Loaded into local and remote client computers 32 and 36 are modules 68 and 70, respectively. HMI modules 68 and 70 each include a tool kit for building screens and interfaces, and a graphical user interface 72 and 74, respectively, for monitoring and control of the electrical distribution system. Alternatively, modules 68 and 70 could comprise ActiveX controls designed to allow the remote monitoring and control of the electrical distribution system. Module 68 communicates with inter-process server 52 using an inter-process communication protocol, such as DDE or OPC/DCOM, via Ethernet card 34 and Ethernet network 26. Similarly, module 70 communicates with inter-process server 52 using an inter-process communication protocol, such as DDE or OPC/DCOM, via modem 38, phone lines 40 and 30, and the Internet.
 The HMI modules 64, 68, and 70 include a software toolkit for rapid development of a virtual switchgear cabinet 12, as shown in FIG. 3. As in an actual switchgear cabinet, the virtual switchgear cabinet 12 contains a plurality of virtual intelligent electronic devices 80. These virtual intelligent electronic devices 80 have logical connections to their corresponding intelligent electronic devices 14 shown in FIG. 1. Device 82 represents a virtual modular relay device. A typical virtual switchgear cabinet 12 can be modified to any dimensions with an infinite number of combinations and arrangements of intelligent electronic devices 80 to quickly and accurately represent a customer's switchgear.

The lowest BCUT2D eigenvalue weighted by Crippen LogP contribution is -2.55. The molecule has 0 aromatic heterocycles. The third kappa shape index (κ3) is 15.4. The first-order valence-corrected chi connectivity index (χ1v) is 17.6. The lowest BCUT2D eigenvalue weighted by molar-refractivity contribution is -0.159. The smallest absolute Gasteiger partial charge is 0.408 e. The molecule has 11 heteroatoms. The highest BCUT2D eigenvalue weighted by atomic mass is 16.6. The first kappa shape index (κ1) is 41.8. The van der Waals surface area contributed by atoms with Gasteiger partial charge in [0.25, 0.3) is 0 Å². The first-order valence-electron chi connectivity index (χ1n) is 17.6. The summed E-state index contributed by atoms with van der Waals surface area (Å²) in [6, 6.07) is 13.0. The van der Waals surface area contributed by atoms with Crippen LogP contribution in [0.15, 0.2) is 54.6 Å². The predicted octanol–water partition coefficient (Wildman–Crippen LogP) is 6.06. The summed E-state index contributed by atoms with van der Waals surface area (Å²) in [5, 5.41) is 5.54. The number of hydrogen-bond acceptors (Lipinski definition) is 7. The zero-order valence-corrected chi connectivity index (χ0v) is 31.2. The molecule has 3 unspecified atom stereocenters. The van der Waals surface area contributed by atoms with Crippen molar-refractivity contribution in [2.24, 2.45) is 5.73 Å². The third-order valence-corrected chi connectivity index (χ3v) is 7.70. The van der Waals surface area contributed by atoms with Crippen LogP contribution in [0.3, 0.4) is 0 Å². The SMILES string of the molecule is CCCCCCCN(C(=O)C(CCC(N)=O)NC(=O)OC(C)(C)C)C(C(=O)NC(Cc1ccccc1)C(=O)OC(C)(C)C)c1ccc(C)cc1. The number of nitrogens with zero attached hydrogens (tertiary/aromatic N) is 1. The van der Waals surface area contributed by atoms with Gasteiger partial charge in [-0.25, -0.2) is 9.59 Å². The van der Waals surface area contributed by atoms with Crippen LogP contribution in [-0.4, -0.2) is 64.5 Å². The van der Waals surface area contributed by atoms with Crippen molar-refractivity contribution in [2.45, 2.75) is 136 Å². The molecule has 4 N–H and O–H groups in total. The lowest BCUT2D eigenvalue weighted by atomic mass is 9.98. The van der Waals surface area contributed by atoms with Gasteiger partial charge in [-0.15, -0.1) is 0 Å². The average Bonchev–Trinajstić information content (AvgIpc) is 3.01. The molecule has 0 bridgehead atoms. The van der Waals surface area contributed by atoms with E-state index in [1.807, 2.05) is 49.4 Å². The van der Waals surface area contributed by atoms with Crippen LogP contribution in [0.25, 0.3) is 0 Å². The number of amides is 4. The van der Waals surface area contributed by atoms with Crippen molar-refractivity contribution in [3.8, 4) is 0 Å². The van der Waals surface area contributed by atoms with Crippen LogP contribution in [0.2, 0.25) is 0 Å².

Referring to FIGS. 3, 4, and 5, virtual switchgear cabinet 12 and virtual intelligent electronic devices 80 are configured by the user using utilities within the software that guide the user through the process of configuring the devices. Such utilities are commonly known as “wizards”. The user starts by selecting a cabinet template such as the AKD-8 or power Break Cabinet 84 from a template selection dialog box 86, such as that shown in FIG. 4. Thereafter, the user selects individual templates for each intelligent electronic device 80 from another template selection dialog box 86, such as that shown in FIG. 5. As can be seen in FIGS. 3-5, the template for a particular cabinet or device is represented by a graphical depiction of the actual cabinet or device. The user locates or drops the template for each virtual intelligent electronic device 80 onto the virtual switchgear cabinet 12 in the same locations as their corresponding actual intelligent electronic device in the customer's actual switchgear. The result is a virtual switchgear cabinet 12 that looks the same as the user's actual switchgear cabinet.
 After the template for each virtual intelligent electronic device 80 has been positioned in the virtual switchgear cabinet, the user double clicks on each virtual intelligent electronic device 80, initiating the utility (wizard) for configuring the devices. The user is then presented with a series of dialog boxes in which the user can enter information identifying the virtual intelligent electronic device and its actual counterpart. The utility automatically links the virtual intelligent electronic device 80 to its actual counterpart (14 of FIG. 1) so that input and output signals may be sent between the two.
 Referring to FIGS. 1,2,3, and 6, FIG. 6 shows a view of a window 90 containing an un-configured virtual modular relay device 82, as would appear when the template for the virtual modular relay device 82 is first double-clicked. The upper left-hand corner of window 90 includes a graphical depiction 92 of the virtual modular relay device 82. Immediately below the graphical depiction is a communications status indicator 94, which shows “communications failed”. Communications status indicator 94 shows the status of communications (connected/disconnected) between the virtual device 82 and the inter-process server 52. Various identification fields 96 appear along the left-hand side of window. Below identification fields 96 are a plurality of buttons 98. To the right of buttons 98, extending along the bottom of window 90, are tabs 100. Located above tabs 100 is a function page 102.